Lacombe train whistles could be no more, pending grant funding

Whistle cessation has been a community want for many years

A byproduct of new Transport Canada safety regulations could mean that end of train whistles in Lacombe is nigh.

Mayor Grant Creasey said ending train whistles in Lacombe have long been talked about.

“I can remember as a small child in this community people were talking about this same thing,” he said. “It has been going on for an awful long time and all we can do is look to other communities who have had success one way or another.

“It is a balancing act trying to please the majority of the people in the public and still keeping in mind the availability of funds.”

Whistle cessation as long been a cause of angst among many of Lacombe’s populace and probable grant funding intended for increased safety could mean that the over $500,000 ($72,500 for the Leduc Line, $507,500 for the Bretcher Line) required to meet safety requirements and the whistle cessation byproduct is in sight.

Lacombe council therefore passed a motion to include safety improvements and whistle cessation in the 2020 and/or 2021 City budget, assuming grant funding is available. The project is eligible for up to 80 per cent funding from Transport Canada.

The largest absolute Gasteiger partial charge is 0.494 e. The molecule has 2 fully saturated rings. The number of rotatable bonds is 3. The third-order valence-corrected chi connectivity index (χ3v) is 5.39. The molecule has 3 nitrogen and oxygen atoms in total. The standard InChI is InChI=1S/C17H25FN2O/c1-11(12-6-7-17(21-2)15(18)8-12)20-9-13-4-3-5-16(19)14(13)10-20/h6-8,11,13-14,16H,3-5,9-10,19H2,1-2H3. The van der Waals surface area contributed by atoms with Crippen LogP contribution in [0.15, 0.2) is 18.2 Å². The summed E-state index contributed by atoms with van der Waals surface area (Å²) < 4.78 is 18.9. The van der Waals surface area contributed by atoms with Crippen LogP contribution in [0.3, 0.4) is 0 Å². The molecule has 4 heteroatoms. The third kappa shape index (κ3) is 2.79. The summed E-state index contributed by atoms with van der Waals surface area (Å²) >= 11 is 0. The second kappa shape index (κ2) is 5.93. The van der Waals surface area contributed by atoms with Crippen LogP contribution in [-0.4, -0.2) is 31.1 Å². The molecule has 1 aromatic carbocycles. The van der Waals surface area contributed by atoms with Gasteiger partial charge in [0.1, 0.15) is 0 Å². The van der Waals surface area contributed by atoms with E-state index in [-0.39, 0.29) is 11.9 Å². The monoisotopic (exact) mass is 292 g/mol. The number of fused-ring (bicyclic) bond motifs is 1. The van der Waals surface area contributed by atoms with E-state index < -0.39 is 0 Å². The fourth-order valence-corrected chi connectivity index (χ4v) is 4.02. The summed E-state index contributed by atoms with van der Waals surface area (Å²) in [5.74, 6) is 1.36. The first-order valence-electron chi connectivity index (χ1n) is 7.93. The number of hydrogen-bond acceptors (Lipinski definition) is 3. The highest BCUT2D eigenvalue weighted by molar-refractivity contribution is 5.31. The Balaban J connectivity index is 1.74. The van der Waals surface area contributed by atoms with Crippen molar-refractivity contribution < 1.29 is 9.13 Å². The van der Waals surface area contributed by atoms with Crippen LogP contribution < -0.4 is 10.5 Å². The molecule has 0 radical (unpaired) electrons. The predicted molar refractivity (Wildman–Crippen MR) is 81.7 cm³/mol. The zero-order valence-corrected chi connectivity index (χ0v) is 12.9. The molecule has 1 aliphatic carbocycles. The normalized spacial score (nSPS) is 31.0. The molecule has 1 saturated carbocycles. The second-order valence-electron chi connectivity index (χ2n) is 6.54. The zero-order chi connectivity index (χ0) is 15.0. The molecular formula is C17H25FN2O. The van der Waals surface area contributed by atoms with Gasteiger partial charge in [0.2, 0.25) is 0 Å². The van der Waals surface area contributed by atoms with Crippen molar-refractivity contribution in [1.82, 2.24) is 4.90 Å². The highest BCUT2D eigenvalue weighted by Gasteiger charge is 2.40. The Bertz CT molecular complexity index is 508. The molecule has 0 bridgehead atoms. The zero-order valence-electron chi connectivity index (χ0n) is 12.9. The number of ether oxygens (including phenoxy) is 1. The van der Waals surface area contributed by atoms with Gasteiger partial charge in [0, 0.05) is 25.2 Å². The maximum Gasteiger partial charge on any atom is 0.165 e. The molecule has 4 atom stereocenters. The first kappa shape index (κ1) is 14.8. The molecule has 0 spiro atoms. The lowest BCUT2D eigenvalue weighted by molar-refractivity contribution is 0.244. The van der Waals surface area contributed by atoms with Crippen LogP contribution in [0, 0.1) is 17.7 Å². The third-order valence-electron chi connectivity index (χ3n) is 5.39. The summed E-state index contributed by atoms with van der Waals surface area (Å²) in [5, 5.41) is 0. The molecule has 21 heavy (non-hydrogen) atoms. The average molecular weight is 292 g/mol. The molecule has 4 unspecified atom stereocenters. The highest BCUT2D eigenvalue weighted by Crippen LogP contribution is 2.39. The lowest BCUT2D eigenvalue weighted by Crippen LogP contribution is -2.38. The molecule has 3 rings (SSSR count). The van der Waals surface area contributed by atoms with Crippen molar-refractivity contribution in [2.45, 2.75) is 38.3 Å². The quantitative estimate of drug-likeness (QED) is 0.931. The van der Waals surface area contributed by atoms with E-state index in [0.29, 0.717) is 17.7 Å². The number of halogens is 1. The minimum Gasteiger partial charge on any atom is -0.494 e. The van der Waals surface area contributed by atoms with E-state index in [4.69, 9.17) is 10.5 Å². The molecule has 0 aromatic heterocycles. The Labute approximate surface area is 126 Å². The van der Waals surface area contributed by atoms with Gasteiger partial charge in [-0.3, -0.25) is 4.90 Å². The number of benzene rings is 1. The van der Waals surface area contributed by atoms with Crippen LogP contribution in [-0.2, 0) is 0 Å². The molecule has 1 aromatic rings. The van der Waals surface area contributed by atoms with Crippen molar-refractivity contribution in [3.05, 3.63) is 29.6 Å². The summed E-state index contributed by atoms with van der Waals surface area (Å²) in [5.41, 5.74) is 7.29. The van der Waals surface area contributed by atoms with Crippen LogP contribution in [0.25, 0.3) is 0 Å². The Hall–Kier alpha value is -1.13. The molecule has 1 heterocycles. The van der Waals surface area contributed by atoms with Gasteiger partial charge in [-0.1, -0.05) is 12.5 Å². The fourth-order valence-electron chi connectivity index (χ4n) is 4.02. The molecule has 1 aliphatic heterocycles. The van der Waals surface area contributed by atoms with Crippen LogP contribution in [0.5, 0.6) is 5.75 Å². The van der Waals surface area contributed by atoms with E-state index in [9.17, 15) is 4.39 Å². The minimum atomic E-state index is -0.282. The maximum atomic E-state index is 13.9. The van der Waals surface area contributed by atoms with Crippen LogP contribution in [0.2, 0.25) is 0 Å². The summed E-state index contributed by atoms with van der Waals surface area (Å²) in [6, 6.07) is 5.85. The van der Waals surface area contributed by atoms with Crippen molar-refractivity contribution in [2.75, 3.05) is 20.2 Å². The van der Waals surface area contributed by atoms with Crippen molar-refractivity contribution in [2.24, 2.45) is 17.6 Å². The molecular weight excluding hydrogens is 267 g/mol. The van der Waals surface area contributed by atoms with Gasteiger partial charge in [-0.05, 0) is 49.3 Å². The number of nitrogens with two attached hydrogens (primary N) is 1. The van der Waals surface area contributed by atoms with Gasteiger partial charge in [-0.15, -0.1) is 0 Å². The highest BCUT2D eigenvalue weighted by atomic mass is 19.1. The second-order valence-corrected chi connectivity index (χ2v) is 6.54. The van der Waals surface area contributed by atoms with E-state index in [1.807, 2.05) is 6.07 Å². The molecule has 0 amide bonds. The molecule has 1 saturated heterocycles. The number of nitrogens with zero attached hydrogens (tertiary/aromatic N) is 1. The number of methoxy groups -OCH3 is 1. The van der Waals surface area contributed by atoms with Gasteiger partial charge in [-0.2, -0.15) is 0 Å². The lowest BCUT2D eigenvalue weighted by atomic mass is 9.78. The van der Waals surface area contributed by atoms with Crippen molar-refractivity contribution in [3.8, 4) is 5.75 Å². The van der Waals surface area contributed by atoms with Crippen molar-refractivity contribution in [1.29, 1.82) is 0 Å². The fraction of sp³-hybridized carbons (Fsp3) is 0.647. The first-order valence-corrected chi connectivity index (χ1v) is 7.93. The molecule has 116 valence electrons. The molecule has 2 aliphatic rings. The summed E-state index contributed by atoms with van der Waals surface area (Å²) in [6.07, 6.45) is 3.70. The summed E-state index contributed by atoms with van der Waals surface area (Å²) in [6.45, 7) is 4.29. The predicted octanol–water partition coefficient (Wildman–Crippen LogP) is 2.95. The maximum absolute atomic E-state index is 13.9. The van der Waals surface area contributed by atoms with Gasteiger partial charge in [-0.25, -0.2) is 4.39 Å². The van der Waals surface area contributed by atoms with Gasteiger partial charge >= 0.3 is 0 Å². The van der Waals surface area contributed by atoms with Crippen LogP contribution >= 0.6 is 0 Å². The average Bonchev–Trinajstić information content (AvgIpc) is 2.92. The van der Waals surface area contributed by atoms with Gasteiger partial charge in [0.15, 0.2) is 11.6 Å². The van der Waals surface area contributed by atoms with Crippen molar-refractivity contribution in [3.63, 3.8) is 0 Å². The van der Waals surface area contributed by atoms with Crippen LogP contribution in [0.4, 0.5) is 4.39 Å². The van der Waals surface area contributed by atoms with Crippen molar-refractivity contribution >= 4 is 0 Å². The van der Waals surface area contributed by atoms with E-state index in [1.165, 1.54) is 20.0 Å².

“I think it is important to keep in mind that it (whistle cessation) was not the driving force behind this, Mayor Grant Creasey said. “It is more of a community safety concern. It just so happens that those two items seem to be so intermingled that while you are pursuing the safety standards of the 2021 upgrade, you are by default meeting the standards of whistle cessation. That is an added bonus for some.”

Not knowing the exact dollar amount the project would cost can be problematic, which is why council worded the motion to be flexible based on cost.

“It is unfortunate, but that is why we worded it so we have the option to continue or cease pursuit of this should funds not be realized,” he said.

Creasey, when asked regarding the diverting the rail lines similar to what Red Deer did in the 1990s on Taylor Dive, said the cost of a large-scale project like that is prohibitive.

“I think that was a very successful move for them,” he said. “They had a lot of viable properties realized from moving the railway out of of that community. In our instance, the cost to relocate it far outweighs the overall benefit.

“In a perfect world, if we could just put it underground or something that would be wonderful but when a person examines the cost — it is just not feasible to do.”

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